Diversity, Equity and Inclusion Council - February 2023

Recognizing Black History Month

Picture5In February, the United States honors the contributions and sacrifices of African Americans who have helped shape the nation. Black History Month celebrates the cultural heritage, achievements and adversities that are central to the history of the United States.

Dr. Carter G. Woodson, a distinguished scholar, historian, and author, first set out in 1926 to designate a time to promote and educate people about Black history and culture. Fifty years after the first week-long celebrations, President Gerald Ford officially recognized Black History Month to honor the accomplishments of Black Americans throughout history. Below are a few resources to start exploring during the month of February and beyond.

High on the Hog by Jessica B. Harris celebrates the delicious and restorative foods of the African American experience and details how each came to form such an important part of African American culture, history, and identity.Picture2

Jubilee cookbook contains recipes from two centuries of African American cooking by James Beard award winning author, Toni Tipton-Martin.

Black Smoke chronicles how Black barbecuers, pitmasters, and restauranteurs helped develop this cornerstone of American foodways and the President’s Kitchen Cabinet tells the stories of the African Americans who worked in the presidential food service as chefs, personal cooks, butlers, stewards, and servers for every First Family since George and Martha Washington by Adrian Miller, ‘The Soul Food Scholar’.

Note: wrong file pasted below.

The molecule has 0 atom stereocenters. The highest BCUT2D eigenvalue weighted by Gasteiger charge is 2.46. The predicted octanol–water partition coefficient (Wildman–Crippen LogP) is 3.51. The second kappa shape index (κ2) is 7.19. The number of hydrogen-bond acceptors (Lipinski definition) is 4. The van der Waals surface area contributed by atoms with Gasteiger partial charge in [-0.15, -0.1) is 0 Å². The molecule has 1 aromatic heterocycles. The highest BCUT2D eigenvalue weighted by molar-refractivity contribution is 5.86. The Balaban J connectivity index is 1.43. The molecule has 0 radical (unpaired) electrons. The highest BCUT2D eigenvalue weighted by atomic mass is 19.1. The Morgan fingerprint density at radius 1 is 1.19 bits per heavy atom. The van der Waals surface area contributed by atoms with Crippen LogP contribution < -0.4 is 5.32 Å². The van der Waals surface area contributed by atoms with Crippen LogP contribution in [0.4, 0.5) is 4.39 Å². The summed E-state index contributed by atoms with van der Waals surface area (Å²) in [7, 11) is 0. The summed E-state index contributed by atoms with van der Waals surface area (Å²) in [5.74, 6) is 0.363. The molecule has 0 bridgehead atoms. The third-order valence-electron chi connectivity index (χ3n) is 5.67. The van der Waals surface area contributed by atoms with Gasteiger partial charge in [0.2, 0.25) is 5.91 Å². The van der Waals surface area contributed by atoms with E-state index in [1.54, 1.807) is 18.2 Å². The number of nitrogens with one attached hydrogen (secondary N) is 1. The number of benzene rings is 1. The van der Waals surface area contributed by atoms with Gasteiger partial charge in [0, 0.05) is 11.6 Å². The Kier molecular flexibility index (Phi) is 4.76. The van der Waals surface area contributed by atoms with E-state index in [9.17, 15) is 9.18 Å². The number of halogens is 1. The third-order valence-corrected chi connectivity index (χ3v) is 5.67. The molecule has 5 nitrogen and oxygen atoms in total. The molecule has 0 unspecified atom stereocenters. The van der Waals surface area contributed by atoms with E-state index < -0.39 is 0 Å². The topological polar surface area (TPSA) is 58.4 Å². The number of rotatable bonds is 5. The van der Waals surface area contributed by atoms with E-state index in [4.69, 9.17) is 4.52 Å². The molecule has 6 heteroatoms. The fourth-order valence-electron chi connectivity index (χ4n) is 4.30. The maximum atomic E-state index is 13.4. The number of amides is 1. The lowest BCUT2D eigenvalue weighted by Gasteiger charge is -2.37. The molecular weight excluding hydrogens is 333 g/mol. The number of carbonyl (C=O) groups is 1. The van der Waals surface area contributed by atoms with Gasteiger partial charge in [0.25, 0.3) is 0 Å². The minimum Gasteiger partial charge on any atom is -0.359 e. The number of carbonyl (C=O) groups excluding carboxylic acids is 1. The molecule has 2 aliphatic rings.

Setting the Table is a podcast hosted by Deb Freeman which illuminates the ways that African Americans have shaped how this country eats and drinks by exploring the historical events that have influenced the formation of Black foodways in America.

It’s Okay to Keep the Camera Off

As virtual meetings remain a regular part of most people’s workdays, creating an environment where folks feel empowered to keep their cameras off can have a strong impact for many reasons. Source: disabilityin.orgPicture3

  • Blind/Low vision people may not be able to see what their colleagues are seeing or know where to
  • Anxiety conditions can be exacerbated by being on
  • It may be difficult for Deaf/Hard of Hearing individuals to read CART or ASL while on
  • It supports those who need to take medical care (ex. medication, supplemental oxygen.)
  • It supports those with ADHD by reducing external stimuli and visual distractions.
  • Autistic people may stim (tap fingers, rock back and forth) to help process information and they may not be comfortable doing so on camera.
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